Childhood cancer survivor. That's the good news. Bad news? Chemo and radiation zapped my eggs leaving me infertile. Egg donors were found, several attempts were made and finally we were blessed with beautiful twin girls - born too early (21 wks, 5 days on Dec. 5, 2008). Hang out with me while we savor life with Big Baby Boy, who arrived via gestational surrogate on March 25, 2013.
Monday, April 2, 2007
Bricks without Straw!
Here are more questions from our new patient form that I didn’t know how to answer:
How long have you and your partner been trying to achieve pregnancy?
Who have you told about your struggle with infertility? Have they been supportive?
And then there are categories of family, friends, co-workers, etc. and you’re supposed to check off who knows and who has helped us with our “struggle.”
Is it really a struggle if you know out of the gate it’s not gonna happen? Can you really handicap a racehorse that doesn’t have any legs?
Everyone that knows me knows that I am a cancer survivor. Many in that circle know (or have assumed) that I can’t have or don’t want kids or both. I have probably spent most of my adult life convincing others and myself that I have no interest in kids. Not my own; not anyone’s. Not now. Not ever.
No eggs = no baby. It’s not rocket science.
So, why yearn for something you can’t have? Why set others off on a wild goose chase as well? It’s easier to believe you were never really looking for anything in the first place.
Well, now, in a matter of a few short months, all of this has changed. After being dissuaded from the egg donor option years ago by a fertility specialist who felt there were already far too many babies in the world (remind me to tell you about that one), we found a place that has encouraged us, listened to us, and actually given us hope. We found a woman who is willing to share a few of her eggs with me and she doesn’t even know my name.
This is something completely and altogether different.
What do you mean I could have a baby? This changes everything.
So now that there really will be a race, so to speak, things are much less certain. All the definitelies, nos, abosulutely nots, have transformed into possiblies, maybes and could bes.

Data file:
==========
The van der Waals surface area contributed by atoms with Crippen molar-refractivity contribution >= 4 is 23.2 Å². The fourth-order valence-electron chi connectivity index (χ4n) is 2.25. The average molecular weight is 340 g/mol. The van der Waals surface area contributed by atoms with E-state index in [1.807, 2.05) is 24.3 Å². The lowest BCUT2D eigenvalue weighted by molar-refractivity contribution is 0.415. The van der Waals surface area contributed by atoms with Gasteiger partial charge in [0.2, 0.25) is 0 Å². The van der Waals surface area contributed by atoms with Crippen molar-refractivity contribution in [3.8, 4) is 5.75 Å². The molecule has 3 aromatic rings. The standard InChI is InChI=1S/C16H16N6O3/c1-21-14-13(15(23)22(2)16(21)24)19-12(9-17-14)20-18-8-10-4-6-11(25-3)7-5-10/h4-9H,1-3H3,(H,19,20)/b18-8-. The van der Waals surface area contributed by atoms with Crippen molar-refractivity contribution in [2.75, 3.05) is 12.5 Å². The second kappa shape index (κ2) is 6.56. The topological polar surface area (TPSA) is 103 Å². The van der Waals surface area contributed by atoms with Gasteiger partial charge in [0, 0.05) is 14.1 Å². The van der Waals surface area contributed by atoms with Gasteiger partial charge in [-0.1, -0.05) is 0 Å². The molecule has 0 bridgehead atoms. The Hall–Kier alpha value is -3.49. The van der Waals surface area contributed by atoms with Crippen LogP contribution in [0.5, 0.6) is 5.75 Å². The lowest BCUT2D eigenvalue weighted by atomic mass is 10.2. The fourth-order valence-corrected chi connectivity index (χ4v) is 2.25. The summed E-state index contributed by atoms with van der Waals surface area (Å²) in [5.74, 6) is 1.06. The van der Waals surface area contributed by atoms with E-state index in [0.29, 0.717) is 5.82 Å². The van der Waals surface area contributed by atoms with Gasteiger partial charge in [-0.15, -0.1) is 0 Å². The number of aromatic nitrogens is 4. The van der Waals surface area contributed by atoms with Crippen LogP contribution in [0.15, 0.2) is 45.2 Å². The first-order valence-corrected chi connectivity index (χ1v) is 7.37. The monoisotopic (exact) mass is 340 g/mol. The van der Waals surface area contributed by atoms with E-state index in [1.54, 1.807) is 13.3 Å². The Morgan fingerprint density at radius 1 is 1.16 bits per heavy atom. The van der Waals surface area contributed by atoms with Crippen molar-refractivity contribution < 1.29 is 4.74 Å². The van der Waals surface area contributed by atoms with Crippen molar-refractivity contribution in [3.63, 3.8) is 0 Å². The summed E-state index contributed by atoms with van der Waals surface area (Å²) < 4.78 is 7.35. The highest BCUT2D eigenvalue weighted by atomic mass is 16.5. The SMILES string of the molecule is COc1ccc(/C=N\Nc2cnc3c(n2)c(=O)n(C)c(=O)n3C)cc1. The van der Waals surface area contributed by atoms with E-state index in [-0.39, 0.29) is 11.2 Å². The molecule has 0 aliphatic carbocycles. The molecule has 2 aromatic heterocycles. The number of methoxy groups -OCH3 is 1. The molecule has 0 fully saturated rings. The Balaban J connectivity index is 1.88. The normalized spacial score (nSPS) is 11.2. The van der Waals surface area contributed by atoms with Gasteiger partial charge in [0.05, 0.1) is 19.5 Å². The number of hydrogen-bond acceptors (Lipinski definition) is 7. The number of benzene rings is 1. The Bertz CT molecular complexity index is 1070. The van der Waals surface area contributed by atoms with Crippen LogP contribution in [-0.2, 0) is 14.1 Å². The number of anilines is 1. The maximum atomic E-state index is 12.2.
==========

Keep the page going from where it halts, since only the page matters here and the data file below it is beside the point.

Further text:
Now who becomes my circle of support? Whom do I tell about the journey we are about to embark upon? A few close friends and my mother-in-law are no brainers – women who have known me inside and out for years. Even if I didn’t tell them, I feel somehow they would know.
Likewise, a few parties will NOT be brought into the loop until much, much later. Like, my parents (emotional basket cases with problems of their own, prone to excessive worrying and calling daily) and my father-in-law (who cannot keep a secret to save his life).
Some of my co-workers know; some don’t. Most of our friends don’t. My brother, nope. Hubby’s sister, not her either.
Not really worried about any of that. I am sure as the process moves forward and changes in our schedules and lifestyles become apparent, people will start to catch on. Here’s my quandary: what about my childhood cancer survivor friends? I know they would be my loudest cheering section, my strongest supporters. I also know they know the stakes, and might be a little more emotionally invested than others. Which would be joyous if this all works…
I sent a few emails out this morning and my fingers were itching to share the news. We found a donor! We are trying to have a baby! But is it all too premature? What’s the protocol for this kind of thing? When is the right time to call in a circle of support? Who and how and when do I talk about the struggle?